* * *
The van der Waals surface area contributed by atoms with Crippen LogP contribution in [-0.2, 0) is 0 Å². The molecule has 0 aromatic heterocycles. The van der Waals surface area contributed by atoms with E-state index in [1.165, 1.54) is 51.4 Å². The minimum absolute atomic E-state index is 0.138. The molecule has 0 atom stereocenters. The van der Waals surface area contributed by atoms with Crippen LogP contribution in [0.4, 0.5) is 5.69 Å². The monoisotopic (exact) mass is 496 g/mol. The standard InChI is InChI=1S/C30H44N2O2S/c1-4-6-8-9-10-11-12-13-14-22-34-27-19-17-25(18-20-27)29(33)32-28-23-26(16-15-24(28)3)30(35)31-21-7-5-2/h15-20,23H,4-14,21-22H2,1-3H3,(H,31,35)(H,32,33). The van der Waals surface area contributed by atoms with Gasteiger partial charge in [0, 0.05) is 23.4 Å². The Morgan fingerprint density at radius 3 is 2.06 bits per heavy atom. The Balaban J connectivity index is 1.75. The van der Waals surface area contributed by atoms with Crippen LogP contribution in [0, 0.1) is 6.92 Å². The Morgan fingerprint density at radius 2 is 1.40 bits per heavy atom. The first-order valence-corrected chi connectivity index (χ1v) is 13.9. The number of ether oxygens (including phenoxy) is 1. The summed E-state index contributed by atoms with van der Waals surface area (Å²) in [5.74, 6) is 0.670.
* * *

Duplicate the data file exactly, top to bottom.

The van der Waals surface area contributed by atoms with Crippen LogP contribution in [-0.2, 0) is 0 Å². The molecule has 0 aromatic heterocycles. The van der Waals surface area contributed by atoms with E-state index in [1.165, 1.54) is 51.4 Å². The minimum absolute atomic E-state index is 0.138. The molecule has 0 atom stereocenters. The van der Waals surface area contributed by atoms with Crippen LogP contribution in [0.4, 0.5) is 5.69 Å². The monoisotopic (exact) mass is 496 g/mol. The standard InChI is InChI=1S/C30H44N2O2S/c1-4-6-8-9-10-11-12-13-14-22-34-27-19-17-25(18-20-27)29(33)32-28-23-26(16-15-24(28)3)30(35)31-21-7-5-2/h15-20,23H,4-14,21-22H2,1-3H3,(H,31,35)(H,32,33). The van der Waals surface area contributed by atoms with Gasteiger partial charge in [0, 0.05) is 23.4 Å². The Morgan fingerprint density at radius 3 is 2.06 bits per heavy atom. The Balaban J connectivity index is 1.75. The van der Waals surface area contributed by atoms with Crippen LogP contribution in [0, 0.1) is 6.92 Å². The Morgan fingerprint density at radius 2 is 1.40 bits per heavy atom. The first-order valence-corrected chi connectivity index (χ1v) is 13.9. The number of ether oxygens (including phenoxy) is 1. The summed E-state index contributed by atoms with van der Waals surface area (Å²) in [5.74, 6) is 0.670.